Pawp's Online Vets•November 16, 2020•3 min read
A visit to the vet can be a life saver, but it can also be time consuming and expensive. Especially when those visits might be avoided (as well as their costs). Talking to an online vet, like the ones at Pawp’s 24/7 digital vet clinic, can save you time, money, and a lot of worrying. Whether it’s 2 pm or 2 am, an online vet is on call to help you with any pet question or emergency — and let you know if you can resolve your issue at home.
Each week, Pawp’s online vets answer common questions about cats and dogs from Pawp members. Last week’s Ask A Vet was all about what cats and dogs should (and shouldn’t) eat. This week, the vets discuss registering pets, how much it costs to own a pet and what vaccinations they’ll need.
Pet licensing in the United States varies city to city and state to state, but in most places, you are required to register your pet. Despite the fact that there is no national law, having an unlicensed pet can mean a hefty fine. Check in with your local city and state government websites to see what the specific laws require of you. Spending some money to register your pet can save you money and hassle in the future. Registering your pet means they will need to wear a collar with your contact details, meaning if you ever get separated from each other, there’s a better chance of being reunited.
Welcoming a new dog into the home is a wonderful gift, but it can be quite expensive. There are a few factors that contribute to the cost of owning a dog, and those will vary depending on where you live. Dogs require food, veterinary care, vaccinations, spaying/neutering, household items, toys, boarding, dog walking fees. Depending on where you live and the services you require, a dog can cost anywhere from $99 to $929 a month. That’s about $1,188 to $11,148 a year.
Bringing a new cat into your life is wonderful, but undoubtedly an expense to add to your budget. Kittens generally require more attention than adult cats (as do senior cats) and costs vary quite a bit across the United States. Generally within the first year a cat will cost $1,174 with vaccinations, checkups, food, litter, household items, spaying/neutering and any other services they might require. Adult cats generally require less maintenance, costing around $809 a year.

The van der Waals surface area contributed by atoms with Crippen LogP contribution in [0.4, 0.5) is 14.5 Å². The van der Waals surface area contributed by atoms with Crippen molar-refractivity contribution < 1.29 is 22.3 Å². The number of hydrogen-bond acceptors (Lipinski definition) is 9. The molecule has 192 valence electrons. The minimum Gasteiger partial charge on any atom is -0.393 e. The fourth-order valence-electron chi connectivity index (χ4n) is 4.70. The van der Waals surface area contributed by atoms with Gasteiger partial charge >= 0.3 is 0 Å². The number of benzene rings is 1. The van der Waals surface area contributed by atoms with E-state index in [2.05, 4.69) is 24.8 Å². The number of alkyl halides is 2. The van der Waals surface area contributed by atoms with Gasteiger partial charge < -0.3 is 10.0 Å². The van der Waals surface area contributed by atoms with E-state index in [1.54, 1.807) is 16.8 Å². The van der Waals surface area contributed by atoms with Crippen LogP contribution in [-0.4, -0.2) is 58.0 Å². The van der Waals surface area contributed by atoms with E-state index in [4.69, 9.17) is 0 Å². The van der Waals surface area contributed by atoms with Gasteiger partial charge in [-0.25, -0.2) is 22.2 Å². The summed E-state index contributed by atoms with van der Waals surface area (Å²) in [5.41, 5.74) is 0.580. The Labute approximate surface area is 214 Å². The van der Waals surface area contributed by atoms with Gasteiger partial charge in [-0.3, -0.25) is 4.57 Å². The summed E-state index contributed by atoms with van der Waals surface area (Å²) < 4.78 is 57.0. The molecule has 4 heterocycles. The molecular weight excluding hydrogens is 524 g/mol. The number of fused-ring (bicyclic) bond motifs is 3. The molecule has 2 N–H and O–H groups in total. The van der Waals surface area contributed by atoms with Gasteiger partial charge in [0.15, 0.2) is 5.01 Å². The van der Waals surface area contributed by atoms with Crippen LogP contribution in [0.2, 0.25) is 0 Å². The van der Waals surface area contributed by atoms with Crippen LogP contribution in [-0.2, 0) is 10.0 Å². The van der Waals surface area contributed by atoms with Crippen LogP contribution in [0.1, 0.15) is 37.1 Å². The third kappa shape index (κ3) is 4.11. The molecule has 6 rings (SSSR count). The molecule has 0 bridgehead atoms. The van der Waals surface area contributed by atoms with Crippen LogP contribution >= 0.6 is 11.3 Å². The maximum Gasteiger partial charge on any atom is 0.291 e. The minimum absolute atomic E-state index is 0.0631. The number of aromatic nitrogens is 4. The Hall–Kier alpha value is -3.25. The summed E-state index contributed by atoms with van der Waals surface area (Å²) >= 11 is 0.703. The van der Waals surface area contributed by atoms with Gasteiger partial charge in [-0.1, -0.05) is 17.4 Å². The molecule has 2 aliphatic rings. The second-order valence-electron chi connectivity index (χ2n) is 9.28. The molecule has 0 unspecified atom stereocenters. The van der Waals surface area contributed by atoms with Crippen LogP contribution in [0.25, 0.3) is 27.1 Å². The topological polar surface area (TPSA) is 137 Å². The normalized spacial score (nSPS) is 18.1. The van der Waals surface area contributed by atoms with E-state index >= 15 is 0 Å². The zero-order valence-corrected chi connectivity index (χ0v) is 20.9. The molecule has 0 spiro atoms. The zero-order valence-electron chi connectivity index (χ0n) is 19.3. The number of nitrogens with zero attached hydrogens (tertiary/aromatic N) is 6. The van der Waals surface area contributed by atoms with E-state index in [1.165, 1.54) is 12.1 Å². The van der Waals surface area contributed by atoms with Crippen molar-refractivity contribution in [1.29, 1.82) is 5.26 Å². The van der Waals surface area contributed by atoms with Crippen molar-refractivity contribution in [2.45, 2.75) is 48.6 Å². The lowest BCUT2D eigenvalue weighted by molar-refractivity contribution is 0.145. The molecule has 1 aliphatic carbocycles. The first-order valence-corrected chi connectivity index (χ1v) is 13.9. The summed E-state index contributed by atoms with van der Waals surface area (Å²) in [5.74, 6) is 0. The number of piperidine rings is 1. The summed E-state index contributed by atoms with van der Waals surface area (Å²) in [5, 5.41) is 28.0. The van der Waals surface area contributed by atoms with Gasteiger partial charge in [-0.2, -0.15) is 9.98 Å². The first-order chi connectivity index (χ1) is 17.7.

All dogs will need the core vaccines: distemper, hepatitis, leptospirosis, parvo, and parainfluenza. Additionally your dog will need a rabies vaccine, which is required by law in most states. Depending on where you live and what diseases are prevalent there, your dog might need other vaccines, like lyme disease. If your dog does daycare or goes to the groomer, bordetella vaccine is recommended to ward off kennel cough. To check out location specific vaccine recommendations, visit here.
All cats will need their core vaccines: panleukopenia (feline distemper), feline calicivirus, feline viral rhinotracheitis. Additionally your cat will need a rabies vaccine, which is required by law in most states. If your cat spends time outdoors, it’s recommended that they get vaccinated for feline leukemia. If your cat goes to the groomers or spends time at the kennel/boarding, they might need the bordetella vaccine. They also can be vaccinated for chlamydia. Keeping on top of your cat’s vaccines is especially important for any cats that spend time outside.